PIC: This Frasier face swap shows how genius the casting of the Crane brothers was
Hollywood has a bit of a patchy record when it comes to casting people who are supposed to be family members in movies and TV shows.
For instance, in the recent ensemble movie This Is Where I Leave You, we're supposed to accept that Tina Fey, Jason Bateman, Corey Stoll and Adam Driver are siblings (and the offspring of Jane Fonda to boot).
Not buyin' it.
On the other hand, it's much easier to imagine that Dominic Purcell and Wentworth Miller were brothers in Prison Break.
Good casting makes all the difference when it comes to the suspension of disbelief required to true immerse yourself in a good piece of fiction.
But this Twitter user has really found an example of just how spectacularly on-point one piece of modern TV casting was.
Entertainment writer RT Churchill posted this image from an episode of the classic '90s sitcom Frasier, in which he used the popular face swap feature to switch the mugs of Frasier (Kelsey Grammer) and his on-screen brother Niles (David Hyde Pierce).
The results are, well, uncanny.
Faceswap is perfect for highlighting how incredible the Frasier casting was. pic.twitter.com/RDLOslocim
— RT Churchill (@rtchur) May 28, 2016
Honestly, you can barely tell the difference from their real faces:
It was a very smart, gimlet-eyed casting director who first copped onto the physical similarity between the two actors.
Hyde Pierce had worked on a short-lived sitcom called The Powers That Be (it lasted just one year, in 1992), and when that show was axed, a casting director named Sheila Guthrie showed Pierce's audition headshot to David Angell, Peter Casey and David Lee, who were at the time developing Frasier as a spinoff to Cheers.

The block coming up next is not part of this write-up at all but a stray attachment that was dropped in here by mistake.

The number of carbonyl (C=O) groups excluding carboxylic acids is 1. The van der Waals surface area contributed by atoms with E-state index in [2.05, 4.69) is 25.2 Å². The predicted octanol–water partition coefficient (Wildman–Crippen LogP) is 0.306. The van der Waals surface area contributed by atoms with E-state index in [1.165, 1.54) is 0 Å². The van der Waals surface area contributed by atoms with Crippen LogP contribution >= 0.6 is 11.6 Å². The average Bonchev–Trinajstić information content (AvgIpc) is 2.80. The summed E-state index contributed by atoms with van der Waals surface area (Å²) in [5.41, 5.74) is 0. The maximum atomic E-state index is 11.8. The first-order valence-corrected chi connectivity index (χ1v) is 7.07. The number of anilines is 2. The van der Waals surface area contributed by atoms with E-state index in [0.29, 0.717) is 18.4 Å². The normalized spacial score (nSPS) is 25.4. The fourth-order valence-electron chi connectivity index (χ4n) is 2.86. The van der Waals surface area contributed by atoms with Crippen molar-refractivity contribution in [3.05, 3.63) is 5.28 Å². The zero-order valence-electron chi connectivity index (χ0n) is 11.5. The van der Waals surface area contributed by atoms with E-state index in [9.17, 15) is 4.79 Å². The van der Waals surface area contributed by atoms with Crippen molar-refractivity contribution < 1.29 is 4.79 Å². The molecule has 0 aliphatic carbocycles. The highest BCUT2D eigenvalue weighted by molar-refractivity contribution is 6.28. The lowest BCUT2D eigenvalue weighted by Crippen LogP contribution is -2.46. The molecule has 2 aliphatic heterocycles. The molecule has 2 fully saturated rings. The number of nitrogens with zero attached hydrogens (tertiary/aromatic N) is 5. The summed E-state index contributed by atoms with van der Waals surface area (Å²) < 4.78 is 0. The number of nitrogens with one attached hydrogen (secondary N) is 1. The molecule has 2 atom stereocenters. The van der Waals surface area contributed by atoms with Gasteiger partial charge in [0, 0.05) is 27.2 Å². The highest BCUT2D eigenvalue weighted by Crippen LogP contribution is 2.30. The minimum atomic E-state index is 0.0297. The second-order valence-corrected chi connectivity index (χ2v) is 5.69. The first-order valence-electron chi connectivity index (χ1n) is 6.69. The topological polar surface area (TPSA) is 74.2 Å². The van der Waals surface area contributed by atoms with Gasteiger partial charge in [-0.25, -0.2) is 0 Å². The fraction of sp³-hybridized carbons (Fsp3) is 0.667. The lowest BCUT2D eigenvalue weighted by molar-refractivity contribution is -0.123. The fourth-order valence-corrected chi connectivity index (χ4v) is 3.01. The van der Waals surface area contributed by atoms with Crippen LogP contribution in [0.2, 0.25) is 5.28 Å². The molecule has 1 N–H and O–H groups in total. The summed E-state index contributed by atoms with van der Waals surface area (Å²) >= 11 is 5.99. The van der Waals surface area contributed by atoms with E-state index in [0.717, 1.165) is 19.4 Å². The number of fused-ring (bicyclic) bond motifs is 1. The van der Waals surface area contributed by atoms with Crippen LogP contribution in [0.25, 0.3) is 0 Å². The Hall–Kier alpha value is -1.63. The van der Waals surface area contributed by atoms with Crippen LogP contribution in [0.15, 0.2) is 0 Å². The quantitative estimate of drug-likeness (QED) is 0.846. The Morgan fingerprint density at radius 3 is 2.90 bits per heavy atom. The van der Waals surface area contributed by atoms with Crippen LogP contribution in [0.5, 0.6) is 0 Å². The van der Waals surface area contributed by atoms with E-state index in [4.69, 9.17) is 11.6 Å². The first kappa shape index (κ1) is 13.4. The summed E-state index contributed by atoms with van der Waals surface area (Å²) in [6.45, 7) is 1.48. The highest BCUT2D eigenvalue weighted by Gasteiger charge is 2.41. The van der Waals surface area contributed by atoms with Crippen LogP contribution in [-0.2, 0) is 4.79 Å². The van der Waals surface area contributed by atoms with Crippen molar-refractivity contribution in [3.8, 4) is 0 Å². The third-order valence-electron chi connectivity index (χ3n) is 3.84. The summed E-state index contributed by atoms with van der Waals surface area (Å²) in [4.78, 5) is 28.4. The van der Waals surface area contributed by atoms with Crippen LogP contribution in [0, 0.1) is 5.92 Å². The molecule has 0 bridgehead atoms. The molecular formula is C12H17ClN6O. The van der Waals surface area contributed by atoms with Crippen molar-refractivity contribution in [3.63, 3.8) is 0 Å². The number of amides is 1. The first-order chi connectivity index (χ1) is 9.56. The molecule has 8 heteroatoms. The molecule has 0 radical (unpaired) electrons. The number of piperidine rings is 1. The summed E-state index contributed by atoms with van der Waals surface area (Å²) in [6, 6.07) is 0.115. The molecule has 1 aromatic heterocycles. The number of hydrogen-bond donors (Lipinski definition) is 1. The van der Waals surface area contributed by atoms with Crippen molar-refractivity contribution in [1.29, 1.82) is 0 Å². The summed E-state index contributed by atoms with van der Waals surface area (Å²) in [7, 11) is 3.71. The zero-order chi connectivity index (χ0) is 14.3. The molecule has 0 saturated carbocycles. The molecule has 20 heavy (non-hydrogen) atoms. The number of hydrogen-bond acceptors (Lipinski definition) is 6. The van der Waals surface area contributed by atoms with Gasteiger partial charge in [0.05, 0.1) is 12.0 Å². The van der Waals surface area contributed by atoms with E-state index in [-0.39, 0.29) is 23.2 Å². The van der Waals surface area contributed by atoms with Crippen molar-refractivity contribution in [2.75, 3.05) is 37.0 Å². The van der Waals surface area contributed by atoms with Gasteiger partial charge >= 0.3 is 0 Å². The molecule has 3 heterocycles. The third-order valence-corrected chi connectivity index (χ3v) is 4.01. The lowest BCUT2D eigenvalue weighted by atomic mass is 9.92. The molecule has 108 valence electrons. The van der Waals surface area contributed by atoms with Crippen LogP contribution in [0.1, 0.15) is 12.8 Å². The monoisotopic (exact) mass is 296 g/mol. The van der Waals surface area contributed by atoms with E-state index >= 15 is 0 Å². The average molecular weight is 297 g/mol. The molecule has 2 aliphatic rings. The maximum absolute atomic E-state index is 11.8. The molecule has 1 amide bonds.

So wowed by the resemblance between Hyde Pierce and Grammer (especially him as a younger man in his Cheers days), they created the role of Niles especially for him.
In a past interview with The AV Club, Hyde Pierce recalled his casting in the show:
"At the time, what happened was, they brought me in. There wasn’t a part. They were thinking of maybe having a brother. The casting director and the three creators chatted with me: “Well, we think Frasier went to Harvard, so we think Niles went to Yale, and we think Frasier’s a Freudian, so we think Niles is a Jungian. And that’s kind of what we know.” That was it. And then my agent called and said, “You got the part.” I hadn’t even seen the script. In fact, I thought, “Gosh, I got the part, and I don’t even know what it is.” And when they sent me the script and I read it, I thought, “Well, this is terrible.” Because they had written two of the same character. Niles is just like Frasier. What sense does that make?"
Of course, the actor was very wrong in his first impressions of the character.
Niles became the breakout star of the show once it started airing in the US in 1993, and Hyde Pierce ended up winning four Emmys for the role.